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No-contract iPhone 5 is a better deal in the long run

No-contract iPhone 5 is a better deal in the long run

Would you rather pay $200 or $650 for the Apple iPhone 5? Go for the more expensive iPhone with a no-contract carrier, and you’ll save about $1,000 over a two-year period.

To get the iPhone for $200, you have to sign a two-year contract that includes high monthly bills for voice and data service: $100 a month with Verizon and $110 with AT&T. Buy the phone from no-contract carriers Straight Talk or Cricket and you’ll pay more upfront but have to fork over only $45 and $55 a month, respectively—about half as much as with the contract plans. Multiply those monthly savings by 24, and you’re talking real savings.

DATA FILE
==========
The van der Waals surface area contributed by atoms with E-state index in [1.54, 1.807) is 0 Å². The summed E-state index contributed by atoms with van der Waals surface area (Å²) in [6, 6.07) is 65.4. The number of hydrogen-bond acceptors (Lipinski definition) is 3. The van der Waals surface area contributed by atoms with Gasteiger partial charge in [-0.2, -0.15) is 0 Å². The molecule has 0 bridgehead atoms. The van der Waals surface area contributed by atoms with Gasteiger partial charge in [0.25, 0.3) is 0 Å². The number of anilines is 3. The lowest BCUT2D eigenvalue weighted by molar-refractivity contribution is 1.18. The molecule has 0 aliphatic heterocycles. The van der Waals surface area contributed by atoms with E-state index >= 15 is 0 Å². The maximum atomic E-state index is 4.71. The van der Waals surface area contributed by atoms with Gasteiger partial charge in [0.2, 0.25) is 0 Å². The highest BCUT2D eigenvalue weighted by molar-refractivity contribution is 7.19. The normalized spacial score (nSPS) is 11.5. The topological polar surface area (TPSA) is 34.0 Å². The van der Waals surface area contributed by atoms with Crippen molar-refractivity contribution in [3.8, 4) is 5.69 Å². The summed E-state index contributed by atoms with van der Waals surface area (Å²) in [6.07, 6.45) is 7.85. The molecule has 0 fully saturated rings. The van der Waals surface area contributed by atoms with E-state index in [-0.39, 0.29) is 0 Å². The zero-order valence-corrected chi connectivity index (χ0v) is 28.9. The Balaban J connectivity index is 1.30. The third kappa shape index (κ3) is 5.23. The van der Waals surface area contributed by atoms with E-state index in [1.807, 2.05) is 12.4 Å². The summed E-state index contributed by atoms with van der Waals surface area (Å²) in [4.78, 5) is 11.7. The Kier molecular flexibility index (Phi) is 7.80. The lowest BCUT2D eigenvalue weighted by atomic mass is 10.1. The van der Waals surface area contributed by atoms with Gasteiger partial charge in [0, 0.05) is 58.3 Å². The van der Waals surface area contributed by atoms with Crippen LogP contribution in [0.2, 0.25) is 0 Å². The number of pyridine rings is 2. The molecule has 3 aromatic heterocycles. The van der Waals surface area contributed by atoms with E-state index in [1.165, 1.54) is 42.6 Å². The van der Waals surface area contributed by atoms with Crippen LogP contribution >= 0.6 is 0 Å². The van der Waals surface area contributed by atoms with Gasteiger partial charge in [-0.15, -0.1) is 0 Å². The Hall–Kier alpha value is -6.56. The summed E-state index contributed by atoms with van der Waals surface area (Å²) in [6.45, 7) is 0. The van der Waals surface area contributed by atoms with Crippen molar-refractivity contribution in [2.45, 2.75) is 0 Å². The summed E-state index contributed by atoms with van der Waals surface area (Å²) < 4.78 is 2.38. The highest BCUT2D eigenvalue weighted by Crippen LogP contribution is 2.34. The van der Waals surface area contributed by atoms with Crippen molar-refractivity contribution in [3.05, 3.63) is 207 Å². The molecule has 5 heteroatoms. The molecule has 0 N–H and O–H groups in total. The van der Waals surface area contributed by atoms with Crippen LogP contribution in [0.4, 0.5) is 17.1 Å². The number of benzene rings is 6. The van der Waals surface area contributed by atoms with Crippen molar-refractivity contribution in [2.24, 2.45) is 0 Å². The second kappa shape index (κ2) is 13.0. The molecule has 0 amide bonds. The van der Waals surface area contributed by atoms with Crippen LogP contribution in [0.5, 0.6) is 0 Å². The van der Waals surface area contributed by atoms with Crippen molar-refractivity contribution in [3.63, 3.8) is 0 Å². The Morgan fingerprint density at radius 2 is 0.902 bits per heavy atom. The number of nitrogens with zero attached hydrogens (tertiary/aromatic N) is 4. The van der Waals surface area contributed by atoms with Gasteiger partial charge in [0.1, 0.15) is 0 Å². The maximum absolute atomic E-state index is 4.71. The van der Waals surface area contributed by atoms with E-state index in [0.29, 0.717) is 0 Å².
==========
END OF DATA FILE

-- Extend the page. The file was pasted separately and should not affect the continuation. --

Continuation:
Not only that, but you get an unlimited data plan with Straight Talk (also available through Walmart) and Cricket. True, they’ll throttle back connection speeds after 2GB (meaning your Web activities will slow down), but that’s a limit few smart phone users reach.

By contrast, Verizon allows 2GB per month, and AT&T allows 4GB. You’ll be charged $15 for every gigabyte above and beyond your monthly allowance. And it’s not hard to burn through your data allowance: Watching just one HD movie can eat up 700MB of data, or more than a third of a monthly 2GB.

Lower service charges don’t mean lower quality service: In Consumer Reports’ 2013 cell service survey, Straight Talk was judged more satisfying overall than contract service from any major carrier, and it received data scores on a par with Verizon. Cricket is a newer carrier that wasn’t used by enough respondents to be covered in the survey. Both carriers claim to offer nationwide coverage.

And another benefit of going prepaid: You can suspend service at any time without incurring early termination fees, which on AT&T and Verizon can exceed $350.

Here’s a head-to-head comparison.

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